Glide-Hurst CK, Wen N, Hearshen D, Kim J, Pantelic M, Zhao B, Mancell T, Levin K, Movsas B, Chetty IJ, and Siddiqui MS. Initial clinical experience with a radiation oncology dedicated open 1.0T MR-simulation. J Appl Clin Med Phys 2015; 16(2):5201.
Journal of applied clinical medical physics [electronic resource] / American College of Medical Physics
The purpose of this study was to describe our experience with 1.0T MR-SIM including characterization, quality assurance (QA) program, and features necessary for treatment planning. Staffing, safety, and patient screening procedures were developed. Utilization of an external laser positioning system (ELPS) and MR-compatible couchtop were illustrated. Spatial and volumetric analyses were conducted between CT-SIM and MR-SIM using a stereotactic QA phantom with known landmarks and volumes. Magnetic field inhomogeneity was determined using phase difference analysis. System-related, in-plane distortion was evaluated and temporal changes were assessed. 3D distortion was characterized for regions of interest (ROIs) 5-20 cm away from isocenter. American College of Radiology (ACR) recommended tests and impact of ELPS on image quality were analyzed. Combined ultrashort echotime Dixon (UTE/Dixon) sequence was evaluated. Amplitude-triggered 4D MRI was implemented using a motion phantom (2-10 phases, ~ 2 cm excursion, 3-5 s periods) and a liver cancer patient. Duty cycle, acquisition time, and excursion were evaluated between maximum intensity projection (MIP) datasets. Less than 2% difference from expected was obtained between CT-SIM and MR-SIM volumes, with a mean distance of < 0.2 mm between landmarks. Magnetic field inhomogeneity was < 2 ppm. 2D distortion was < 2 mm over 28.6-33.6 mm of isocenter. Within 5 cm radius of isocenter, mean 3D geometric distortion was 0.59 ± 0.32 mm (maximum = 1.65 mm) and increased 10-15 cm from isocenter (mean = 1.57 ± 1.06 mm, maximum = 6.26 mm). ELPS interference was within the operating frequency of the scanner and was characterized by line patterns and a reduction in signal-to-noise ratio (4.6-12.6% for TE = 50-150 ms). Image quality checks were within ACR recommendations. UTE/Dixon sequences yielded detectability between bone and air. For 4D MRI, faster breathing periods had higher duty cycles than slow (50.4% (3 s) and 39.4% (5 s), p < 0.001) and ~fourfold acquisition time increase was measured for ten-phase versus two-phase. Superior-inferior object extent was underestimated 8% (6 mm) for two-phase as compared to ten-phase MIPs, although < 2% difference was obtained for ≥ 4 phases. 4D MRI for a patient demonstrated acceptable image quality in ~ 7 min. MR-SIM was integrated into our workflow and QA procedures were developed. Clinical applicability was demonstrated for 4D MRI and UTE imaging to support MR-SIM for single modality treatment planning.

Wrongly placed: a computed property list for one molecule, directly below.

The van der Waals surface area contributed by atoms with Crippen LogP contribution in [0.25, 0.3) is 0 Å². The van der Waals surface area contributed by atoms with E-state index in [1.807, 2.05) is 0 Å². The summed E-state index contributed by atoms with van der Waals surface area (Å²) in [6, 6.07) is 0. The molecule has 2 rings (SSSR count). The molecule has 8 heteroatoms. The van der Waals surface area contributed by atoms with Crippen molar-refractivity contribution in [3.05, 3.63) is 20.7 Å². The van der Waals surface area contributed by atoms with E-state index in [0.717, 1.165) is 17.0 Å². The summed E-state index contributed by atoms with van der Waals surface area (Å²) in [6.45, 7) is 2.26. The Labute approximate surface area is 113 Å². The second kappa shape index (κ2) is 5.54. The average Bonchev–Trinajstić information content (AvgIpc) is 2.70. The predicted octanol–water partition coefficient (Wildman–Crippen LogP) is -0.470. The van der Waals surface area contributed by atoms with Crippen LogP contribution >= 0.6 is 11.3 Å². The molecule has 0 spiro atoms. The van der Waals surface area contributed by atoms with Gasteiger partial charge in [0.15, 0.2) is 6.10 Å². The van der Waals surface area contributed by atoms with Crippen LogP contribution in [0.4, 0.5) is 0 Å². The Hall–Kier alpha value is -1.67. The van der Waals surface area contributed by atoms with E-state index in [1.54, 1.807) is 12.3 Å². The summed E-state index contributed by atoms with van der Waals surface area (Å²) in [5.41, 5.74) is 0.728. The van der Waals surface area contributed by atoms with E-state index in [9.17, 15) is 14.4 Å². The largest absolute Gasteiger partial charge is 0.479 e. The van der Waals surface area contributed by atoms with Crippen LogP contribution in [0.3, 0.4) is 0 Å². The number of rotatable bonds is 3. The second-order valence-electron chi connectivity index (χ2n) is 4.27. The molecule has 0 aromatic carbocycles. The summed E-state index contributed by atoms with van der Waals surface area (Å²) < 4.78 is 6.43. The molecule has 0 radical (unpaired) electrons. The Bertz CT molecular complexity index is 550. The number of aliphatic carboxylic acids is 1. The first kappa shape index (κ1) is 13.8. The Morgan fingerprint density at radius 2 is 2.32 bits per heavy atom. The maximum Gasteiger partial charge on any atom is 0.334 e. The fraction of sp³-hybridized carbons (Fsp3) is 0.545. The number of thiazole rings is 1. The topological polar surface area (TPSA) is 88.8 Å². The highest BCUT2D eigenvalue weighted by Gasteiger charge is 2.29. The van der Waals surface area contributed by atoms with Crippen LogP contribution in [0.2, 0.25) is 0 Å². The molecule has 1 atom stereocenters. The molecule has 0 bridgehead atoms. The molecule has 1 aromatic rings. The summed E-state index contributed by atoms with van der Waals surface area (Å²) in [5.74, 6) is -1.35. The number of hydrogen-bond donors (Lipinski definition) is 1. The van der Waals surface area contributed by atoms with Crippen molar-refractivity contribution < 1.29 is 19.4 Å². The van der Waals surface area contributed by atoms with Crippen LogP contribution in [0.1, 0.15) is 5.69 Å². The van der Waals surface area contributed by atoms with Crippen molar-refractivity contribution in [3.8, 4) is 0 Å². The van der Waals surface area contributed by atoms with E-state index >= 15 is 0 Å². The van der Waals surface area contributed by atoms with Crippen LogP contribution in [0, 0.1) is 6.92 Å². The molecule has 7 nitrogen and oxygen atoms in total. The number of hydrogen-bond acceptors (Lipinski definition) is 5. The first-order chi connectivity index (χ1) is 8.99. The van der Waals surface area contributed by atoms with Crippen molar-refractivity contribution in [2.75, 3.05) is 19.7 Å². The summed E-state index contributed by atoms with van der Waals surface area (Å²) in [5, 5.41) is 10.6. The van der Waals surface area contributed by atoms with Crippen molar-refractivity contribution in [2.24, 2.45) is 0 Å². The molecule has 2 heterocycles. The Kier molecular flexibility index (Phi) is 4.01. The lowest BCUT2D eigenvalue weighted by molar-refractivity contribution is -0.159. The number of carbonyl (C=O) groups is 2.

Medical Subject Headings
Computer Simulation; Humans; Image Enhancement; Image Processing, Computer-Assisted; Liver Neoplasms; Magnetic Resonance Imaging; Patient Positioning; Phantoms, Imaging; Quality Assurance, Health Care; Radiation Oncology; Radiotherapy Planning, Computer-Assisted; Radiotherapy, Image-Guided; Software